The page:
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Drum Circles: The Therapeutic Effect of Drumming

Drum Circles: The Therapeutic Effect of Drumming

It was a little over a year ago. I had made a few “out of character” decisions, and I was eager to do something to gain mental clarity. This was not anything unusual. From meditation retreats, yoga binges, to poetry circles, I have done it all. I tend to have a mini-life crisis that leads me to try something new. This time, it would be a drum circle.

Using my Meetup app on my phone, I realized there were two hours before the drum circle started. Suddenly, I remembered I did not own a drum. In panic mode, I grabbed my phone and texted my musician friend Mike.

“Hey  Mike,  do you have a drum I can borrow for a drum circle,” I asked.
“Um. I’m a musician. Of course, I have a drum. Come over,”  he replied.

Mike lived about five minutes away from the drum circle location, so I was in luck. I came over, and we chatted a bit before I dug through his collection of musical instruments. He did have a drum, but it was not the standard African hand drum that people frequently used in drum circles. It was a bongo drum.  Still, I figured it would do.

I made my way toward the park where the drum circle was being held and found the group of over-smiley eager participants sitting on the freshly cut lawn. Here we go, I thought to myself.  The group had already started their rhythmic drumming, so I quietly assembled myself within the circle.

The group practiced varying patterns of drumming. I started off slowly, patting lightly as not to interrupt the flow.  Soon, I found myself picking up the rhythm. I began to hit harder on the drums. My mind was clear, and I could only focus on the rhythm of the drumming. After the two-hour long class, I found that my stress levels and anxiety were significantly lower than before the class. It was an experience that I was grateful to have at the time.

The Benefit of Drum Circles

Communal drum circles have been going on for thousands of years in various cultures and regions. An ancient treatment; drum circles are shown to have benefits for those struggling with addiction, depression, and other mental health issues. In fact, a study out of the U.K found that the benefits of communal drumming could offer hope for people struggling with depression. Researchers found that those who engaged with drumming fared better than the control group that attended social events without any dancing or music-making elements.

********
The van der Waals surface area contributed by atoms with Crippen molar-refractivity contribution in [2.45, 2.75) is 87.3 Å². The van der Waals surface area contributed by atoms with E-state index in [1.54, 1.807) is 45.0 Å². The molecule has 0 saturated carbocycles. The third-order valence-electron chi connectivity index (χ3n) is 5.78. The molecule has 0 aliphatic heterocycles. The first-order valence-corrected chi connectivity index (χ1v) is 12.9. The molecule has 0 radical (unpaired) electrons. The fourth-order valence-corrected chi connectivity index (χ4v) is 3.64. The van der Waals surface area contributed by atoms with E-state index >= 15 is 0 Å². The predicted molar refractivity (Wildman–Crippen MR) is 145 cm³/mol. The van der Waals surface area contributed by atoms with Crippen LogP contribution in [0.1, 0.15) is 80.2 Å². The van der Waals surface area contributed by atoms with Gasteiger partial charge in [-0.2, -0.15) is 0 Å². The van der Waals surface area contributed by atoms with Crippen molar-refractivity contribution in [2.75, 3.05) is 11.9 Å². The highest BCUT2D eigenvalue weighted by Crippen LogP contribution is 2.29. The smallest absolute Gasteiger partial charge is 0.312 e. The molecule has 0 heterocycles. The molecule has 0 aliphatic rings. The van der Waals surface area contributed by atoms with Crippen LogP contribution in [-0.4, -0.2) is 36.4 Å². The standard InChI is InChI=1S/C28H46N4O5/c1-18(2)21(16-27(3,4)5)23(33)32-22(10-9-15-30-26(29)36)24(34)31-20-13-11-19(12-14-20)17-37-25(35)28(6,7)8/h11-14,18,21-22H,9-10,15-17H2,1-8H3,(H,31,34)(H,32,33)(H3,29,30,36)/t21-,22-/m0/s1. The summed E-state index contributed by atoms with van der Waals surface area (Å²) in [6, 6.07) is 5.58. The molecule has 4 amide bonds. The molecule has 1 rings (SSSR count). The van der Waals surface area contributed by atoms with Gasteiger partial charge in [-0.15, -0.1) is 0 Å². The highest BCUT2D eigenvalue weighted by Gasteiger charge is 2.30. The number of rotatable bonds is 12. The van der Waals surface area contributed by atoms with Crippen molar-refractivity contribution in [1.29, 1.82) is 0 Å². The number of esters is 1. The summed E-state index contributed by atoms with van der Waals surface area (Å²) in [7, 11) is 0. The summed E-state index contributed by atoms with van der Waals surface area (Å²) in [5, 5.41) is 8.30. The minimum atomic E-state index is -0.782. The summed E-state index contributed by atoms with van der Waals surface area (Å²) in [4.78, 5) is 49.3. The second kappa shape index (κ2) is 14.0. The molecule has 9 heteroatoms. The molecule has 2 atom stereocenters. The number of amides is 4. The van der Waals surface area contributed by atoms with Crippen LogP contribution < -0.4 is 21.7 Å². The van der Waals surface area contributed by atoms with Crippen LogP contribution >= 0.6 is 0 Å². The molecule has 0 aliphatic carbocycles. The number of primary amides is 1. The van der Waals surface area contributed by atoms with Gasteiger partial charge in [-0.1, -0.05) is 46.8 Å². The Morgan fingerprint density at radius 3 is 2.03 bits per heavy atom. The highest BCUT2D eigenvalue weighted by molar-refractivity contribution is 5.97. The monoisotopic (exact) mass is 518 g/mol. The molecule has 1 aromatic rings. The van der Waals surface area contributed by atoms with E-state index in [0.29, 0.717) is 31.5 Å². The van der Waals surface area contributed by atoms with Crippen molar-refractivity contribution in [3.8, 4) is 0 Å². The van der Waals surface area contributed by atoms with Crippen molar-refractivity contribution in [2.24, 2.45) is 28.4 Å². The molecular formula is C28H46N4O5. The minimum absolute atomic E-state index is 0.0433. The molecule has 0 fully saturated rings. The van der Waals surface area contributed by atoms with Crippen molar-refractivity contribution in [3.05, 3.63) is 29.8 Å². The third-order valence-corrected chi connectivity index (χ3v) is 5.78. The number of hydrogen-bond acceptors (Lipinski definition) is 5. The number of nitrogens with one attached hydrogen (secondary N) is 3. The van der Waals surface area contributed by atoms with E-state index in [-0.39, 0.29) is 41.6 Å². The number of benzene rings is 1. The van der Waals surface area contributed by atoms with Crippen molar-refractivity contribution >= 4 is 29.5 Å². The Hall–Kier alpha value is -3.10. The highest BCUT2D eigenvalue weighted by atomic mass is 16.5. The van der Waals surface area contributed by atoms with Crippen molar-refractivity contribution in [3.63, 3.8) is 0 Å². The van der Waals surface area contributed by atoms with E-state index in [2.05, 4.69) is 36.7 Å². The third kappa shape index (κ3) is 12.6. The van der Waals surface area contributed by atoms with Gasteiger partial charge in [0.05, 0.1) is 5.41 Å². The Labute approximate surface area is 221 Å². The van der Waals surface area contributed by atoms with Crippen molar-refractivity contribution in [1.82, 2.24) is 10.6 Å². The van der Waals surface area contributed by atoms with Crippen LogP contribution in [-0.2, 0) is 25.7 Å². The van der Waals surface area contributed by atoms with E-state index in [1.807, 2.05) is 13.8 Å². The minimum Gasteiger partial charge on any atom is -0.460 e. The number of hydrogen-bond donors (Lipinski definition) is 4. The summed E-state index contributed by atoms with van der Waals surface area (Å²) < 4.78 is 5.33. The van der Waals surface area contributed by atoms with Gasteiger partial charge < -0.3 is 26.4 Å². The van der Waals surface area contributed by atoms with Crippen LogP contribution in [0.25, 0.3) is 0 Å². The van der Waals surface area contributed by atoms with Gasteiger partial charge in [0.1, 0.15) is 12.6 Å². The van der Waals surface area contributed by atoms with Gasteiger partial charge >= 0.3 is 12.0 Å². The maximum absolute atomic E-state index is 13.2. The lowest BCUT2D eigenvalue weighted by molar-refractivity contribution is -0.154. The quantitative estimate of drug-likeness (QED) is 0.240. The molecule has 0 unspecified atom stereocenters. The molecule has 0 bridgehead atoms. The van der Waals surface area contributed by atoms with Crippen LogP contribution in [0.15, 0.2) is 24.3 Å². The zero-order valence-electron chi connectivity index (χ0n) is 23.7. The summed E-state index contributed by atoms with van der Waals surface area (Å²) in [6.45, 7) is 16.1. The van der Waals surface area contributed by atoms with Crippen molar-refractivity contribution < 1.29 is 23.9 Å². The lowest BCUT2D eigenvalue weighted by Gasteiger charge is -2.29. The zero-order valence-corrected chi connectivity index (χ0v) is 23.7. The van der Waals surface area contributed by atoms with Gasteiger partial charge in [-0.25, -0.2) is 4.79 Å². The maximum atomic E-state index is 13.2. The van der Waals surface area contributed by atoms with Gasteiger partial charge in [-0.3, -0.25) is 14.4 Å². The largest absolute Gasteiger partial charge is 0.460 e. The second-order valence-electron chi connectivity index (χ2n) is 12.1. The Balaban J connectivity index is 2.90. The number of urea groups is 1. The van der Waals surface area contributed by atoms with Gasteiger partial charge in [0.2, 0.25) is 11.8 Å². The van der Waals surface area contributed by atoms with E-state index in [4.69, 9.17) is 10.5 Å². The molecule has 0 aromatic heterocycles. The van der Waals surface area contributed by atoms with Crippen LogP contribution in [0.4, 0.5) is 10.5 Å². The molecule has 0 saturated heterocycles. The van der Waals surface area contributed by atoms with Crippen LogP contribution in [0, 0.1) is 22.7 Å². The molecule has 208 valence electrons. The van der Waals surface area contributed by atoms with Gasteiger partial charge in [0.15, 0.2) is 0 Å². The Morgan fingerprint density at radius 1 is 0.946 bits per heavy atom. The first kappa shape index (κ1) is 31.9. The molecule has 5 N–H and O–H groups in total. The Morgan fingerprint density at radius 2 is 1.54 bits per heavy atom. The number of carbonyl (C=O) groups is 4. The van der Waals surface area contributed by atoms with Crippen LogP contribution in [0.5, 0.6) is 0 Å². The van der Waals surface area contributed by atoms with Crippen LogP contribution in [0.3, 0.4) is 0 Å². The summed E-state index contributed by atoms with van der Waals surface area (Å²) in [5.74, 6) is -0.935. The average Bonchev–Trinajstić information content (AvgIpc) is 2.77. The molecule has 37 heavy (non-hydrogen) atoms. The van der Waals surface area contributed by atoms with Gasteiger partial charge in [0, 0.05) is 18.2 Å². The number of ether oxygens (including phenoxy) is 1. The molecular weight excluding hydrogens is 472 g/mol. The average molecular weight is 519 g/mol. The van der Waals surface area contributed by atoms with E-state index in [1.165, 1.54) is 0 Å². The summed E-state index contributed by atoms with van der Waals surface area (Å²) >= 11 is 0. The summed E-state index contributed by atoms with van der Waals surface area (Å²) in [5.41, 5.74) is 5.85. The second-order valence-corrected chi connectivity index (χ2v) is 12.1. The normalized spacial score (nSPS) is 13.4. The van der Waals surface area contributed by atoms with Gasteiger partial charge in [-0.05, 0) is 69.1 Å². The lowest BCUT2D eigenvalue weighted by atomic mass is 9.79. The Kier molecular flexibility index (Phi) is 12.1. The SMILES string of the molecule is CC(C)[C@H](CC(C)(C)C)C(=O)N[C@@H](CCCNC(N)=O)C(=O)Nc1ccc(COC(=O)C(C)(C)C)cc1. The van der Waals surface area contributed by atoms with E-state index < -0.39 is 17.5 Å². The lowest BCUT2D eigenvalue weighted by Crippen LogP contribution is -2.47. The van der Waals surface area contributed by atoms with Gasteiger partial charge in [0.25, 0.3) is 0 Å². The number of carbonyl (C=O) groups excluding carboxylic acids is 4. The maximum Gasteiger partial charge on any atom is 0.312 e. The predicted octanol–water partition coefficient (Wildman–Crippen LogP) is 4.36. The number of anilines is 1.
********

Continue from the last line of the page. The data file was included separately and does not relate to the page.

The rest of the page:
Drumming induces deep relaxation, lowers blood pressure, and is a fantastic stress reliever.   It promotes the production of endorphins and helps the body release its morphine-like painkiller which can help in pain management.

Drumming has been shown to produce deeper self-awareness by re-energizing areas of the brain. The brain is composed of two cerebral hemispheres. When the logical left hemisphere and intuitive right hemisphere begin to pulsate in harmony, it can help bring more conscious awareness.

In addition to all the psychological benefits, drumming has been shown to boost the immune system. A medical study by cancer expert Barry Bittman, MD, revealed that drumming increases cancer-killing cells which help the body combat cancer as well as other viruses.

According to Dr. Bittman, “Group drumming tunes our biology, orchestrates our immunity, and enables healing to begin.”

The sound vibrations generated from drumming resonate through every cell in the body. Drumming could address the need of addicted populations by helping them learn to combat emotions in a therapeutic way without the use of drugs.

Truthfully, I never went back to that drum circle.  Perhaps I will some day. Regardless, the experience helped explain my thoughts and reaffirm things that I wanted to focus on long term.

Trying something new like a drum circle could be an excellent tool in your recovery process. It is never too late to change up your routine. Have you tried anything new recently? If you or someone you love is struggling with substance abuse or addiction, please call toll-free 1-800-777-9588.

Author: Shernide Delva

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